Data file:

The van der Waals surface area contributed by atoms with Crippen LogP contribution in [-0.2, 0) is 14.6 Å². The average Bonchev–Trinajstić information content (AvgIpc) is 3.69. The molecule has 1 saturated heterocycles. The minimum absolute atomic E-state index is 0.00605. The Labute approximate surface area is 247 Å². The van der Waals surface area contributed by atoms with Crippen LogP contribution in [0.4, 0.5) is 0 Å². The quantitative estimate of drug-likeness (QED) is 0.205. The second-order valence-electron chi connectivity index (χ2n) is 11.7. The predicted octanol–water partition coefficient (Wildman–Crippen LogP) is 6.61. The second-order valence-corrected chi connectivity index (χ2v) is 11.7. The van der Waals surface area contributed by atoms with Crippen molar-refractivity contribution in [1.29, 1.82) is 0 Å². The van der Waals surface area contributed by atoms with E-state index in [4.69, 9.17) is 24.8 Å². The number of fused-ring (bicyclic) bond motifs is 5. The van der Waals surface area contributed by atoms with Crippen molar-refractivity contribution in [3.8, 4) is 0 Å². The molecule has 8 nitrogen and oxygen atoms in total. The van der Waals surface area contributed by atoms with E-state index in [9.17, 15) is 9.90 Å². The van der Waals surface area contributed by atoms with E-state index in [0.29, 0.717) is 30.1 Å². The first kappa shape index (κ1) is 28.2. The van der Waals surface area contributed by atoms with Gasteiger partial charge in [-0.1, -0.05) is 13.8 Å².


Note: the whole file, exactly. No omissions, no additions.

The van der Waals surface area contributed by atoms with Crippen LogP contribution in [-0.2, 0) is 14.6 Å². The average Bonchev–Trinajstić information content (AvgIpc) is 3.69. The molecule has 1 saturated heterocycles. The minimum absolute atomic E-state index is 0.00605. The Labute approximate surface area is 247 Å². The van der Waals surface area contributed by atoms with Crippen LogP contribution in [0.4, 0.5) is 0 Å². The quantitative estimate of drug-likeness (QED) is 0.205. The second-order valence-electron chi connectivity index (χ2n) is 11.7. The predicted octanol–water partition coefficient (Wildman–Crippen LogP) is 6.61. The second-order valence-corrected chi connectivity index (χ2v) is 11.7. The van der Waals surface area contributed by atoms with Crippen molar-refractivity contribution in [1.29, 1.82) is 0 Å². The van der Waals surface area contributed by atoms with E-state index in [4.69, 9.17) is 24.8 Å². The number of fused-ring (bicyclic) bond motifs is 5. The van der Waals surface area contributed by atoms with Crippen molar-refractivity contribution in [3.8, 4) is 0 Å². The molecule has 8 nitrogen and oxygen atoms in total. The van der Waals surface area contributed by atoms with E-state index in [9.17, 15) is 9.90 Å². The van der Waals surface area contributed by atoms with E-state index in [0.29, 0.717) is 30.1 Å². The first kappa shape index (κ1) is 28.2. The van der Waals surface area contributed by atoms with Gasteiger partial charge in [-0.1, -0.05) is 13.8 Å².